10. Jan 27, 2010 #9
    you asked can negative weight be experienced. But negative weight is deceleration instead of acceleration. and acceleration and deceleration are the same thing just with a sign switched. So whether you want to call the weight you experience positive or negative is trivial as long as it is consistent with that you previously called it and what you will call it in the future.
  11. Jan 27, 2010 #10
    Are you sure? I agree acceleration and deceleration are the same. But our experience of weight depends on the side we are relative to it. If you are inside an object and it accelerates or decelerates you will experience compression when pressed against the accelerating or decelerating side. But if you 'hanging' from the object you will experience stretching when it accelerates away from you or decelerates before you.
    So even though acceleration and deceleration are the same thing; compression and stretching due to either are not.
  12. Jan 27, 2010 #11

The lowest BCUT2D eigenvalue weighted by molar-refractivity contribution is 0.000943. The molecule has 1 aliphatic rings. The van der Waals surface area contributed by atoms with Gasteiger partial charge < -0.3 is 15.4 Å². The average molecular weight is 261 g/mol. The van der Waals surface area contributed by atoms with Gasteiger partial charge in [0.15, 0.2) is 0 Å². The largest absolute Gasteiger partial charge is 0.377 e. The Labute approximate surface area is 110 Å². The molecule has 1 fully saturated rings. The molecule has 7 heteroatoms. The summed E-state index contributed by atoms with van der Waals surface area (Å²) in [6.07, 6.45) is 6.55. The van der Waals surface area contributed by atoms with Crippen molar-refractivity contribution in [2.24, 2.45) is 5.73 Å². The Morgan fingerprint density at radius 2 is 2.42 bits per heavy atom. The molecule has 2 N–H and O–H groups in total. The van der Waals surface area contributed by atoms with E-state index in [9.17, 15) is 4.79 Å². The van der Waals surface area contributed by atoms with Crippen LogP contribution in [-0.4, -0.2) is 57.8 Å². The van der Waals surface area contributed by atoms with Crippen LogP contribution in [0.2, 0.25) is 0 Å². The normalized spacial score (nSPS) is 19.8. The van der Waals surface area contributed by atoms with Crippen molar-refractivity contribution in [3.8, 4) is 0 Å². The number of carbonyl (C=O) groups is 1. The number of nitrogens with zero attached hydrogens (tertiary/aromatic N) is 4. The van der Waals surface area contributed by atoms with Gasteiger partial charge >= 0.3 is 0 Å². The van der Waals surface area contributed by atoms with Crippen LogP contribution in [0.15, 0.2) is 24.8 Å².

It is better to imagine the box "accelerating in space" is a box inside a large compartment in a rocket accelerating in space. This way a spring underneath the box in the rocket get compressed between the box and the floor of the rocket compartment just as a spring underneath a box on the surface of a planet gets compressed between the box and the planet surface. The same equivalence applies when the box is suspended above the planet or above the floor of the rocket.
    Last edited: Jan 27, 2010
  13. Jan 27, 2010 #12
    if you want to assign compression to acceleration and stretchign to deceleration thats fine. our experience of the weight depends on nothing but the direction of the acceleration. acceleration is the only vector quantity in the Force equation
  14. Jan 27, 2010 #13
    But I'm not assigning compression to acceleration nor stretching to deceleration?
    You can conversely get compression with deceleration and stretching with acceleration.